Aesthetically, ”ATEOTC“ is rich and riddled with surprises. Much of what appears under the rubric of educational illustration would kick butt if it popped up unannounced in a contemporary commercial gallery. The drawings -- design schematics, maps, elevations and illustrations -- are particularly impressive. Constituting an unacknowledged substratum of 20th-C high-art draftsmanship, these traditions are only now starting to creep into the accepted vocabulary of painting and drawing. Renderings for Burnham & Bennett’s 1909 Plan of Chicago have a vertiginous hyperrealism more reminiscent of Windsor McCay‘s wack landscapes for his contemporaneous comic strip ”Little Nemo in Slumberland“ than of the slick Modernist semiotics we’ve come to expect from architectural mockups. Renaissance dudes Le Corbusier and Frank Lloyd Wright deliver predictably elegant and lyrical graphic works, ranging from meticulous perspectives to atmospheric renderings. The swinging-‘60s collective Archigram is represented by a few of the small but supercharged drawings that blow its many contemporary art-world imitators out of the water.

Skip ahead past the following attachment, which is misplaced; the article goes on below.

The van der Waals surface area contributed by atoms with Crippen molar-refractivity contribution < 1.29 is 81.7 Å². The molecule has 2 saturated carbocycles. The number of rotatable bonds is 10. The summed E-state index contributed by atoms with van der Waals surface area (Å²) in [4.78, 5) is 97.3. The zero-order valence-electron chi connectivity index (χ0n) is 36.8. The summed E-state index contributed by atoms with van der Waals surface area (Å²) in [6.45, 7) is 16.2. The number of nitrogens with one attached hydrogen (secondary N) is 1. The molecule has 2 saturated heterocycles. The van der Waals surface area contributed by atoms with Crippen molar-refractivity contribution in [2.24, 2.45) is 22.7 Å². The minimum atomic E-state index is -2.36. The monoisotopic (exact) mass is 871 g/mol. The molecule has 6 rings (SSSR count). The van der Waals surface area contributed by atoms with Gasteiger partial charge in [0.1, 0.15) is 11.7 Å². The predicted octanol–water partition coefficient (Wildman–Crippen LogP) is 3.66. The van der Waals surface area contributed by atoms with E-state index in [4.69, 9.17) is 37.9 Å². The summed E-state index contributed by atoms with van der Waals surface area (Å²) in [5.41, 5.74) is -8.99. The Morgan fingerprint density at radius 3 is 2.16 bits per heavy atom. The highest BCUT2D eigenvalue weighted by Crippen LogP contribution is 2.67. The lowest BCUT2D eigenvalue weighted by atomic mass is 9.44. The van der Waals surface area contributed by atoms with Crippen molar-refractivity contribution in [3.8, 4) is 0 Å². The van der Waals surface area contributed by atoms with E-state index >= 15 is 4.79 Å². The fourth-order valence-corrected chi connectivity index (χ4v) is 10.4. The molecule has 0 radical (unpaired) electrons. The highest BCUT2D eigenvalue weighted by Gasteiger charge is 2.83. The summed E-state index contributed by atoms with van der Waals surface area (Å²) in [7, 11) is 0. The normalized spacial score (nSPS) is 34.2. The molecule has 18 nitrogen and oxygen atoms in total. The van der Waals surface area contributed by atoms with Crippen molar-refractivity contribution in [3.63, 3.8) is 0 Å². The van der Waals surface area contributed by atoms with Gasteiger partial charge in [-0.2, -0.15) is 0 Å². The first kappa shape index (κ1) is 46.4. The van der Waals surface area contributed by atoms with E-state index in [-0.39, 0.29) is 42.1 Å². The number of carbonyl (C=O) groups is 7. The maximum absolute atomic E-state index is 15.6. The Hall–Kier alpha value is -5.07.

I have to confess to a fondness for the crass museological trend of anchoring little TVs every 20 paces throughout an exhibit, presumably to provide Joe Public with a series of reassuring steppingstones in order to negotiate the morass of unfamiliar media. This implicit condescension notwithstanding, the video programs provide a relatively unregulated curatorial arena, often containing funnier and more self-reflexive insights than the received wisdoms of text-panel purgatory. ”ATEOTC“ is no exception, incorporating often surreal period footage with filmwork by Charles and Ray Eames and Le Corbusier, and bang-on cinematic quotations -- from Dziga Vertov’s The Man With a Movie Camera and Leni Riefenstahl‘s Triumph of the Will -- that manage to translate both the formal and conceptual concerns of the relevant architecture into another medium without compromising their integrity as autonomous artworks.